Athens, Ga. – A group of University of Georgia education professors and students are conducting several Saturday workshops focusing on science topics and college preparation for nearly two dozen local Latino middle school students and their parents.
The program, which began with a Saturday workshop last month at Burney-Harris-Lyons Middle School in Athens-Clarke County, is being funded by a Hispanic Scholarship Fund grant, according to its directors, Martha Allexsaht-Snider and Corey Buxton, both associate professors in the College of Education’s department of elementary and social studies education.
“For me, the project is primarily about making things explicit that are sometimes implicit or taken for granted,” said Buxton. “Parents tell us that they want to help their kids succeed in school but often don’t know the most effective things they can do.
“Communicating scientifically is an academic expectation, but academic language is rarely explicitly taught in science class – a major challenge for English learners. Kids know that they want to do well in school and go to college, but often don’t know that they have choices that can influence this – such as insisting on taking more math and science courses or taking the PSAT in 10th grade,” he said. “This kind of information, along with the motivation that comes from coming to campus, participating in experiments in a research lab and hearing from successful Latino scientists and college students are the kinds of things that can make a difference in only four workshops.”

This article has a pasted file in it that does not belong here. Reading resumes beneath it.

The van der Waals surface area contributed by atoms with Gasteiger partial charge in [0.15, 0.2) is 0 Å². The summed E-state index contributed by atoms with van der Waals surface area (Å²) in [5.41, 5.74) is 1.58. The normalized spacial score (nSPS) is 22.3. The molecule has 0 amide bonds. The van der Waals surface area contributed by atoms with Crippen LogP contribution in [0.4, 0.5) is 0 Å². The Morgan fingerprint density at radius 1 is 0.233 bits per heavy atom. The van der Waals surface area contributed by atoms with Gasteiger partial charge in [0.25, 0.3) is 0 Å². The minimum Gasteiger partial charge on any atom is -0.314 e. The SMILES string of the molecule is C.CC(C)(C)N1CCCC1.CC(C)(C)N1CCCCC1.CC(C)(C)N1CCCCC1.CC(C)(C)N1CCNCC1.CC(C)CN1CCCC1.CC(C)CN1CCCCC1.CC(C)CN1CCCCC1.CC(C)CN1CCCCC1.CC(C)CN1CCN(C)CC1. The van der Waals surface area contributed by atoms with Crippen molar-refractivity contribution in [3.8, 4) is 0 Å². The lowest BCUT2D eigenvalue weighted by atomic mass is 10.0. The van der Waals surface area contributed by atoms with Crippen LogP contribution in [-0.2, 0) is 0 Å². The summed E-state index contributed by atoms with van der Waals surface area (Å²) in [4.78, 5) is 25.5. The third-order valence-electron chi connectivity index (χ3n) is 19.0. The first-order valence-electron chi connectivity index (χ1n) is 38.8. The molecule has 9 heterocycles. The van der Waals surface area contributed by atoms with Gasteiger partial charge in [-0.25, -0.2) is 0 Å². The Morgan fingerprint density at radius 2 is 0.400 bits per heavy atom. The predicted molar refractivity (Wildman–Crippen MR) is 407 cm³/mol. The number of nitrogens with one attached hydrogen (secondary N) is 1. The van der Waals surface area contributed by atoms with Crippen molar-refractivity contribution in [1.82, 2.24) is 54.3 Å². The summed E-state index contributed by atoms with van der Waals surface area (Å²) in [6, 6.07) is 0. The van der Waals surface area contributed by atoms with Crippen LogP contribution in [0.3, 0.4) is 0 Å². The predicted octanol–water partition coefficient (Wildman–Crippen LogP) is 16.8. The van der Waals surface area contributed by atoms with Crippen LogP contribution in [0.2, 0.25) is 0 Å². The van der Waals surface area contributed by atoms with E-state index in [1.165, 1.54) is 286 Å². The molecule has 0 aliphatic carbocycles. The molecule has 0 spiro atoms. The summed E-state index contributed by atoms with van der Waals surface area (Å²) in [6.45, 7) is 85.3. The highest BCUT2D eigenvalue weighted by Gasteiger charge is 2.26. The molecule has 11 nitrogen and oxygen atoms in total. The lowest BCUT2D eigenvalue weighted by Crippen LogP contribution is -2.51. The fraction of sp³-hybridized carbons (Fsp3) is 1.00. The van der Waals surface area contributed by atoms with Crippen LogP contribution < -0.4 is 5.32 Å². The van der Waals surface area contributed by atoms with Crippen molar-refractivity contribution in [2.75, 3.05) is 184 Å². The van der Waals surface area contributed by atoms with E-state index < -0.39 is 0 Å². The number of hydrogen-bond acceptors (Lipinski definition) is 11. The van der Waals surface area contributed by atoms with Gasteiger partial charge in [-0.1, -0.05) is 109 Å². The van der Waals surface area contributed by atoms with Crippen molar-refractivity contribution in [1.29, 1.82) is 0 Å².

About two dozen Latino BHL students and 15 parents attended the workshop February 21 at UGA’s food science laboratories in Conner Hall. Students rotated around stations performing science experiments and tasting food concoctions.
This Saturday, the middle school students will visit UGA’s kinesiology labs at the Ramsey Student Center for Physical Activities, where they will study the science of exercise and sports.
Two UGA student assistants are involved in the program: Carlos Rivera, an undergraduate who also works in UGA’s Center for Latino Achievement and Success in Education; and Luis Rivas, a graduate student who is applying to the UGA College of Veterinary Medicine.
Others assisting with the workshops include a group of College of Education graduation student volunteers, four visiting teacher educators from Mexico, six BHL teachers led by principal Melanie Sigler.
Another workshop is scheduled on Saturday, March 28 at Burney-Harris-Lyons Middle School.